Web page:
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powerHouse Books is pleased to announce the November 2010 release of
In Honor of the Rights of Indigenous Peoples

By Dana Gluckstein
Foreword by Archbishop Desmond Tutu
Introduction by Faithkeeper Oren R. Lyons
Afterword by Dana Gluckstein
Epilogue by Amnesty International

DIGNITY, an exquisite collection of photographs by Dana Gluckstein, honors Indigenous Peoples worldwide and celebrates the 50th anniversary of Amnesty International, the Nobel Peace Prize-winning human rights organization. With more than 90 black-and-white portraits of Indigenous Peoples spanning three decades, this richly printed book distills the universality of experience that links us all without diminishing the dignity of the individual. Whether photographing a Haitian healer or a San Bushmen chief, Gluckstein infuses each portrait with an essential human grace.

Gluckstein's stunning photographs represent "tribes in transition" by capturing fleeting periods in world history when traditional and contemporary cultures collided. "The Indigenous Peoples have a gift to give that the world needs desperately, this reminder that we are made for harmony, for interdependence," states Archbishop Desmond Tutu in DIGNITY. "If we are ever to prosper, it will only be together...The work of Dana Gluckstein helps us to truly see, not just appearances, but essences, to see as God sees us, not just the physical form, but also the luminous soul that shines through us."

DIGNITY's power, artistry, and impassioned call to action create a historic book in support of Indigenous Peoples—who comprise six percent of the global population and are amongst its most impoverished and oppressed inhabitants. With inspirational text and photographs, DIGNITY is intended to give a fuller awareness of the United Nations Declaration on the Rights of Indigenous Peoples and to advocate for its global implementation. The declaration was adopted by 144 countries in 2007 and is the most comprehensive global statement of the measures every government should enact to ensure the survival, dignity, and well-being of Indigenous Peoples around the world.

As the Obama administration has recently announced a "formal review" of the U.S. position, the publication of DIGNITY comes at a timely moment. In 2007, the U.S. voted against the declaration, along with Australia, New Zealand, and Canada. Since then, New Zealand adopted the declaration, as well as Australia along with making a formal apology to the Aborigines. It is presumed that the U.S. will announce adoption of this important human rights declaration in late Fall 2010.

A portion of the artist's proceeds from book sales will benefit Amnesty International during its 50th–anniversary year. Beginning in December, 2010, 60 images from the book will tour the U.S. and Europe in two exhibitions entitled Tribes in Transition with a Web-based curriculum on the U.N. Declaration.

For a preview of the book please visit:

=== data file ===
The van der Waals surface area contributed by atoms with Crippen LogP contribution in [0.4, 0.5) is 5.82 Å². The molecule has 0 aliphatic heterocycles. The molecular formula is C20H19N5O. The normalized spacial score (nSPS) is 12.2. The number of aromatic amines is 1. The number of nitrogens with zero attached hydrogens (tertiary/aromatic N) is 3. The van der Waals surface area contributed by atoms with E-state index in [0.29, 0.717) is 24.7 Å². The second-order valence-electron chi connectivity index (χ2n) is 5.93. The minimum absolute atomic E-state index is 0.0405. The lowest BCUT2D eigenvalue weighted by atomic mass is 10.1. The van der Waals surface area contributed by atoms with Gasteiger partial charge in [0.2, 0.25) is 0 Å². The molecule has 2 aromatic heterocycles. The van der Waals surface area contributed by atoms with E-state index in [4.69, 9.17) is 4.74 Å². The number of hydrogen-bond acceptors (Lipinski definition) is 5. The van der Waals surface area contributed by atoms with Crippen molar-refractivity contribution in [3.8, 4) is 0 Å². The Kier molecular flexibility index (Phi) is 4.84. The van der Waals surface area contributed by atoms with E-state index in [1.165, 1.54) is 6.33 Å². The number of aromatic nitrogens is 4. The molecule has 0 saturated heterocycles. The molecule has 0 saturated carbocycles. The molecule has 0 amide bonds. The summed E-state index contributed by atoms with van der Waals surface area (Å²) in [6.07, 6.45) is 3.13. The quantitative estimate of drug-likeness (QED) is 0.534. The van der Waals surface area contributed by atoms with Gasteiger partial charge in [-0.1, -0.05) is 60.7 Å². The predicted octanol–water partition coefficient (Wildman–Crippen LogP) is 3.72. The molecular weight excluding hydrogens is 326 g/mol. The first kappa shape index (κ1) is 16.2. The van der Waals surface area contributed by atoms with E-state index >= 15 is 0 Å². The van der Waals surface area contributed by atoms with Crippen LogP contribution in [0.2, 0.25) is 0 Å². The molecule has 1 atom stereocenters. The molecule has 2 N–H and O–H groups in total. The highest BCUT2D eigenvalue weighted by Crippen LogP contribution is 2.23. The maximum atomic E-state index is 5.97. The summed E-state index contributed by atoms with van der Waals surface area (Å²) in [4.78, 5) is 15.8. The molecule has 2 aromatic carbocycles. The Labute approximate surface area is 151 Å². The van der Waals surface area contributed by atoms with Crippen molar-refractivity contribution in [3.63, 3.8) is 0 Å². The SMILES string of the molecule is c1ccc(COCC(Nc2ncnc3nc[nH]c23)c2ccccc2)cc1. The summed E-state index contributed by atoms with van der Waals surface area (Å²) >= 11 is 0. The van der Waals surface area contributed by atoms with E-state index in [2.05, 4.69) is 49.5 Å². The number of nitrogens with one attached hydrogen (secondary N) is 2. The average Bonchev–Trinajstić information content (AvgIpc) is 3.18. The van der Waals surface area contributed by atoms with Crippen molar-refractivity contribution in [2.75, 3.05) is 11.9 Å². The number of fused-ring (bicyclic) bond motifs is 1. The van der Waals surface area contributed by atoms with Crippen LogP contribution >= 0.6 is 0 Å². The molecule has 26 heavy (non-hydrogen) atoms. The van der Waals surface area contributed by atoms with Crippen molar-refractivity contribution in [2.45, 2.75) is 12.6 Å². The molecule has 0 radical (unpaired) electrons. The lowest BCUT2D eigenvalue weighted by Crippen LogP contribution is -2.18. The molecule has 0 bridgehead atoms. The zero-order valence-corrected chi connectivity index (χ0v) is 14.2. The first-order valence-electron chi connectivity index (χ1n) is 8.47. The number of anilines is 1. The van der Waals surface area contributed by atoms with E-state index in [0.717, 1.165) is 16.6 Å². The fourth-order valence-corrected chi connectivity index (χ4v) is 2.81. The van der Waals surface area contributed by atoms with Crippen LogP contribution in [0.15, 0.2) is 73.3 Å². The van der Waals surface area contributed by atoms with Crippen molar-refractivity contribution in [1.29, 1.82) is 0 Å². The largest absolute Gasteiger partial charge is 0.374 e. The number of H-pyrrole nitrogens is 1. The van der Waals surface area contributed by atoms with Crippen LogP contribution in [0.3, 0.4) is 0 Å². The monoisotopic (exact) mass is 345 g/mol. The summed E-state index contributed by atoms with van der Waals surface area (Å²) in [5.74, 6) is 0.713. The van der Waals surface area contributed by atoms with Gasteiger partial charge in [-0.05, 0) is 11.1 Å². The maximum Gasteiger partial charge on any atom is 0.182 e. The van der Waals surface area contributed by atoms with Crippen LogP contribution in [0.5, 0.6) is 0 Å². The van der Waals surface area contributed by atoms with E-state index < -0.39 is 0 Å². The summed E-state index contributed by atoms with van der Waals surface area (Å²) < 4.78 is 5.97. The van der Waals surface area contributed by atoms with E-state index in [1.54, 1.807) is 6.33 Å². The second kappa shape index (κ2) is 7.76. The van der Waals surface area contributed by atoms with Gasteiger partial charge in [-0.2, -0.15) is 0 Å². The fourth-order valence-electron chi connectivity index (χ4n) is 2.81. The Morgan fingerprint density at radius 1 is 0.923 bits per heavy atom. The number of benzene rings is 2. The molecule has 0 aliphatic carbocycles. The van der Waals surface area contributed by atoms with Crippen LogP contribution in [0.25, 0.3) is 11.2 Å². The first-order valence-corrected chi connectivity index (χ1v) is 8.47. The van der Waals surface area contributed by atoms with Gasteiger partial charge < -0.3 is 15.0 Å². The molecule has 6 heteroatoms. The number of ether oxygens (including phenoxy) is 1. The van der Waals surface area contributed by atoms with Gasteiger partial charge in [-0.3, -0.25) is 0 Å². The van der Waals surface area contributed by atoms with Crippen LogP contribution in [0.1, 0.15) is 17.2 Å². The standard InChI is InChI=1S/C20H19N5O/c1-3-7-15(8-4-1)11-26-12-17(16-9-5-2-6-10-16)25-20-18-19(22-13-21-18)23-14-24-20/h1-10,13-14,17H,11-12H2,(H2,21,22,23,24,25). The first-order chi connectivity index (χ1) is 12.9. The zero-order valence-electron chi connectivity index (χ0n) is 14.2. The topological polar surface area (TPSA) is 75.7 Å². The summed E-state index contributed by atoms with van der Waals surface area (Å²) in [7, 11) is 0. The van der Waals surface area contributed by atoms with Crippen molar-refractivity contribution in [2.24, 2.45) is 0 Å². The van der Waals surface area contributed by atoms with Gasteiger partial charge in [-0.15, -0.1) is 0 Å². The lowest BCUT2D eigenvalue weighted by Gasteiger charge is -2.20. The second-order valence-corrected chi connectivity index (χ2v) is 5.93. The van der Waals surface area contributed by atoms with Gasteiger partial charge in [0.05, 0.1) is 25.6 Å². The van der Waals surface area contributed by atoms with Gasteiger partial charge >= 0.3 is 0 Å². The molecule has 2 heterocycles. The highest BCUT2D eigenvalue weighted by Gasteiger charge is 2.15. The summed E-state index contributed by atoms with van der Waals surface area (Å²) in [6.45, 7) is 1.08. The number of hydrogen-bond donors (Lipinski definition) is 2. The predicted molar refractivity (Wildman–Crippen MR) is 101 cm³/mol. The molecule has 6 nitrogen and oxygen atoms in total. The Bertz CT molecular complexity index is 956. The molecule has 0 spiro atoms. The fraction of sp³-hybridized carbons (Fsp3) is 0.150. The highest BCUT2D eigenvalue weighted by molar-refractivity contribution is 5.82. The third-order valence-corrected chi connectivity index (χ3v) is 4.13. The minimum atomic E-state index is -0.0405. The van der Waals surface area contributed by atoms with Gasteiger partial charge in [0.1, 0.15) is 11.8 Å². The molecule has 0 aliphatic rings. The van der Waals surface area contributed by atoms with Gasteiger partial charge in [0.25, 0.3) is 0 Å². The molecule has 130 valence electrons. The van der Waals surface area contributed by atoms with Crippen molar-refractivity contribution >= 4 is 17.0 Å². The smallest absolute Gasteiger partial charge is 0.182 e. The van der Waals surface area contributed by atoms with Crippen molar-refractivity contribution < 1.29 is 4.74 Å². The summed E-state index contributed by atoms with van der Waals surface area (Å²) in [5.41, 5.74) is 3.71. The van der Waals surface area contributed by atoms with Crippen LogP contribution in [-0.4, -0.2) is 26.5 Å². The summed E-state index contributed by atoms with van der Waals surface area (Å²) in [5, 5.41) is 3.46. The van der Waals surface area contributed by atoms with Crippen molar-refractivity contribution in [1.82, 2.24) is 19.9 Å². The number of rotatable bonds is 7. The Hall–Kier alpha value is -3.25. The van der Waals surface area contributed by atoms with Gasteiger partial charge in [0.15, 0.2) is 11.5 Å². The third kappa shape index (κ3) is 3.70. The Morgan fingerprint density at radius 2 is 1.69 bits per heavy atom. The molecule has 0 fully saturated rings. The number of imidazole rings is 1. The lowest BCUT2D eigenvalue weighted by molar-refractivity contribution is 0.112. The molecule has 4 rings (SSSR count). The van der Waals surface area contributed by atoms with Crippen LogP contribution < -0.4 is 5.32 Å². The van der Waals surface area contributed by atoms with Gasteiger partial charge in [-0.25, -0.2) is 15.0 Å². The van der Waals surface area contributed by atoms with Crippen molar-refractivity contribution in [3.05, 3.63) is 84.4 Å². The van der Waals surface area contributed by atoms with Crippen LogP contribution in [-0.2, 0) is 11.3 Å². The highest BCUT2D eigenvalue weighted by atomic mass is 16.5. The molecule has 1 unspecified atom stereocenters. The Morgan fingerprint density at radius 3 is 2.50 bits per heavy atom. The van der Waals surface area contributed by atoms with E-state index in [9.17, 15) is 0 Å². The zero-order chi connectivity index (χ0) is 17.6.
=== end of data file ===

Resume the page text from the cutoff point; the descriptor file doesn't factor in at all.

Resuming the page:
Dana Gluckstein has photographed iconic figures including Nelson Mandela, Mikhail Gorbachev, and Muhammad Ali, and has produced award-winning advertising campaigns for clients such as Apple, Land Rover, and Toyota. Her portraits of Indigenous Peoples are held in the permanent collections of the Los Angeles County Museum of Art and the Santa Barbara Museum of Art. Gluckstein graduated from Stanford University, where she studied psychology, painting, and photography, and realized the power of images to shape consciousness. She lives in Los Angeles with her husband and two children.

Amnesty International is a Nobel Peace Prize-winning, grassroots activist organization with more than 2.8 million supporters, activists, and volunteers in more than 150 countries campaigning for human rights worldwide. The organization investigates and exposes abuses, educates and mobilizes the public, and works to protect people wherever justice, freedom, truth, and dignity are denied.

Archbishop Desmond Tutu received the Nobel Peace Prize in 1984 for his nonviolent resistance to apartheid. As an Anglican priest, he served as General Secretary of the South African Council of Churches and Archbishop of Cape Town. In 1995, President Mandela appointed him chairman of South Africa's Truth and Reconciliation Commission where he brought to light the atrocities of apartheid. In 2009, he received the Presidential Medal of Freedom, the United States' highest civilian honor. He now serves as Chair of The Elders, a group of eminent global leaders working to support peace and address causes of human suffering.

Faithkeeper Oren R. Lyons, Turtle Clan, Onondaga Nation, co-founded the Working Group on Indigenous Populations for the United Nations in 1982, and helped develop the United Nations Declaration on the Rights of Indigenous Peoples. As a revered Native American elder and scholar, he has sat on the Council of Chiefs of the Six Nations in New York since 1967 and taught Native American studies for 37 years as a Distinguished Service Professor Emeritus at New York State University at Buffalo. He is guided by the Six Nations' democratic principles of governance by the people, which requires decision-making on behalf of the "seventh generation coming."

Hardcover, 9.25 x 12 inches, 144 pages, over 90 duotone photographs
ISBN 978-1-57687-562-9    $39.95

For a preview of the book please visit:

High-res scans to your specification are available upon request; scanning from the book or lifting images from the mechanical file are strictly prohibited. Mandatory credit line: from DIGNITY by Dana Gluckstein, published by powerHouse Books.

For more information, please contact Craig Cohen, Executive Publisher
powerHouse Books, 37 Main Street, Brooklyn, NY 11201
Tel: 212-604-9074 x113, Fax: 212-366-5247, email:

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